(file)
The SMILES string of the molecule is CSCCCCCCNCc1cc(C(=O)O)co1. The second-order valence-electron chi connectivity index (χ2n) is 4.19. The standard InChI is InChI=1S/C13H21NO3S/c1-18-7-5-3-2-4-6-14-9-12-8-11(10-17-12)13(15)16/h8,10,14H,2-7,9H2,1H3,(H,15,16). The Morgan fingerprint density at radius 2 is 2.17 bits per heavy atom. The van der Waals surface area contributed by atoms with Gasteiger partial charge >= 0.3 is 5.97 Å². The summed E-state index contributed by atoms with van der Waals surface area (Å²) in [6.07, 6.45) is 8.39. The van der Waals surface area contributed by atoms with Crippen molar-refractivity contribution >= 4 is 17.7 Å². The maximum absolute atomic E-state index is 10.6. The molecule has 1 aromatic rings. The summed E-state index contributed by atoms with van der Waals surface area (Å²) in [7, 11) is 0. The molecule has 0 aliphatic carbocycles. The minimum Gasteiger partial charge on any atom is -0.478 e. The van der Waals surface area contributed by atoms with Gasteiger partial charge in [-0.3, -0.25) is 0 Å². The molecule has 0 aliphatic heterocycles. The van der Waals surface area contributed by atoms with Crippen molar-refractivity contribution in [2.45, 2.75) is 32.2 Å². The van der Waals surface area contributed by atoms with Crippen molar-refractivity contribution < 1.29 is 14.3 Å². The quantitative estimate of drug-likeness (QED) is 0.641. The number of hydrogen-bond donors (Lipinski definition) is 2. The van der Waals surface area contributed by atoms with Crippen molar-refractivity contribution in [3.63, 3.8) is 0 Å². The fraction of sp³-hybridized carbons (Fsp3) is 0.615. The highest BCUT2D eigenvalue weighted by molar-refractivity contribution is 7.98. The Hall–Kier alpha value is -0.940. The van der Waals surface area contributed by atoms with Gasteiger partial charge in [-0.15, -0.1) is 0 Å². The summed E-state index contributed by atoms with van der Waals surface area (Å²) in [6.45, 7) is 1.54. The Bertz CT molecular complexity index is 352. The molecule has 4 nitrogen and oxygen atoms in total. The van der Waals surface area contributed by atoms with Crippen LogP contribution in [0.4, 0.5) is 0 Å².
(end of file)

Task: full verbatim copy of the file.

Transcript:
The SMILES string of the molecule is CSCCCCCCNCc1cc(C(=O)O)co1. The second-order valence-electron chi connectivity index (χ2n) is 4.19. The standard InChI is InChI=1S/C13H21NO3S/c1-18-7-5-3-2-4-6-14-9-12-8-11(10-17-12)13(15)16/h8,10,14H,2-7,9H2,1H3,(H,15,16). The Morgan fingerprint density at radius 2 is 2.17 bits per heavy atom. The van der Waals surface area contributed by atoms with Gasteiger partial charge >= 0.3 is 5.97 Å². The summed E-state index contributed by atoms with van der Waals surface area (Å²) in [6.07, 6.45) is 8.39. The van der Waals surface area contributed by atoms with Crippen molar-refractivity contribution >= 4 is 17.7 Å². The maximum absolute atomic E-state index is 10.6. The molecule has 1 aromatic rings. The summed E-state index contributed by atoms with van der Waals surface area (Å²) in [7, 11) is 0. The molecule has 0 aliphatic carbocycles. The minimum Gasteiger partial charge on any atom is -0.478 e. The van der Waals surface area contributed by atoms with Gasteiger partial charge in [-0.3, -0.25) is 0 Å². The molecule has 0 aliphatic heterocycles. The van der Waals surface area contributed by atoms with Crippen molar-refractivity contribution in [2.45, 2.75) is 32.2 Å². The van der Waals surface area contributed by atoms with Crippen molar-refractivity contribution < 1.29 is 14.3 Å². The quantitative estimate of drug-likeness (QED) is 0.641. The number of hydrogen-bond donors (Lipinski definition) is 2. The van der Waals surface area contributed by atoms with Crippen molar-refractivity contribution in [3.63, 3.8) is 0 Å². The fraction of sp³-hybridized carbons (Fsp3) is 0.615. The highest BCUT2D eigenvalue weighted by molar-refractivity contribution is 7.98. The Hall–Kier alpha value is -0.940. The van der Waals surface area contributed by atoms with Gasteiger partial charge in [-0.15, -0.1) is 0 Å². The summed E-state index contributed by atoms with van der Waals surface area (Å²) in [6.45, 7) is 1.54. The Bertz CT molecular complexity index is 352. The molecule has 4 nitrogen and oxygen atoms in total. The van der Waals surface area contributed by atoms with Crippen LogP contribution in [0.4, 0.5) is 0 Å².